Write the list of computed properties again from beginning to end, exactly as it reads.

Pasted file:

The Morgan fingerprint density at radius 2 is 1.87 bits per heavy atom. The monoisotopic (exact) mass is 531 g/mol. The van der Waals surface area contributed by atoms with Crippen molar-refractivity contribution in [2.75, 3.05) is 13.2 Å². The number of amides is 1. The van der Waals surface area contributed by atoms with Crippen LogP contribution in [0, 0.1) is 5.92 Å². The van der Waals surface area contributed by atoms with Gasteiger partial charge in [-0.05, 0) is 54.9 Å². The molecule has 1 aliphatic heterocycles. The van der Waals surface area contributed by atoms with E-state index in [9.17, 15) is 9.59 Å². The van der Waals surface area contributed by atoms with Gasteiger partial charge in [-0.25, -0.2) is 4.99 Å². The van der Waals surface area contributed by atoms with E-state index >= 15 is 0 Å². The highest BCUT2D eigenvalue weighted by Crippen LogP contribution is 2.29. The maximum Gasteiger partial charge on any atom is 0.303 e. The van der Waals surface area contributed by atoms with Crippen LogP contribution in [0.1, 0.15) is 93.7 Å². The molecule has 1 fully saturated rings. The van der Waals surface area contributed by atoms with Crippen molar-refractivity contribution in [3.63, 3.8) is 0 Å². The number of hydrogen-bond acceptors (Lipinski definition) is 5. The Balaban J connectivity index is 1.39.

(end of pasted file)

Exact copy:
The Morgan fingerprint density at radius 2 is 1.87 bits per heavy atom. The monoisotopic (exact) mass is 531 g/mol. The van der Waals surface area contributed by atoms with Crippen molar-refractivity contribution in [2.75, 3.05) is 13.2 Å². The number of amides is 1. The van der Waals surface area contributed by atoms with Crippen LogP contribution in [0, 0.1) is 5.92 Å². The van der Waals surface area contributed by atoms with Gasteiger partial charge in [-0.05, 0) is 54.9 Å². The molecule has 1 aliphatic heterocycles. The van der Waals surface area contributed by atoms with E-state index in [9.17, 15) is 9.59 Å². The van der Waals surface area contributed by atoms with Gasteiger partial charge in [-0.25, -0.2) is 4.99 Å². The van der Waals surface area contributed by atoms with E-state index >= 15 is 0 Å². The highest BCUT2D eigenvalue weighted by Crippen LogP contribution is 2.29. The maximum Gasteiger partial charge on any atom is 0.303 e. The van der Waals surface area contributed by atoms with Crippen LogP contribution in [0.1, 0.15) is 93.7 Å². The molecule has 1 fully saturated rings. The van der Waals surface area contributed by atoms with Crippen molar-refractivity contribution in [3.63, 3.8) is 0 Å². The number of hydrogen-bond acceptors (Lipinski definition) is 5. The Balaban J connectivity index is 1.39.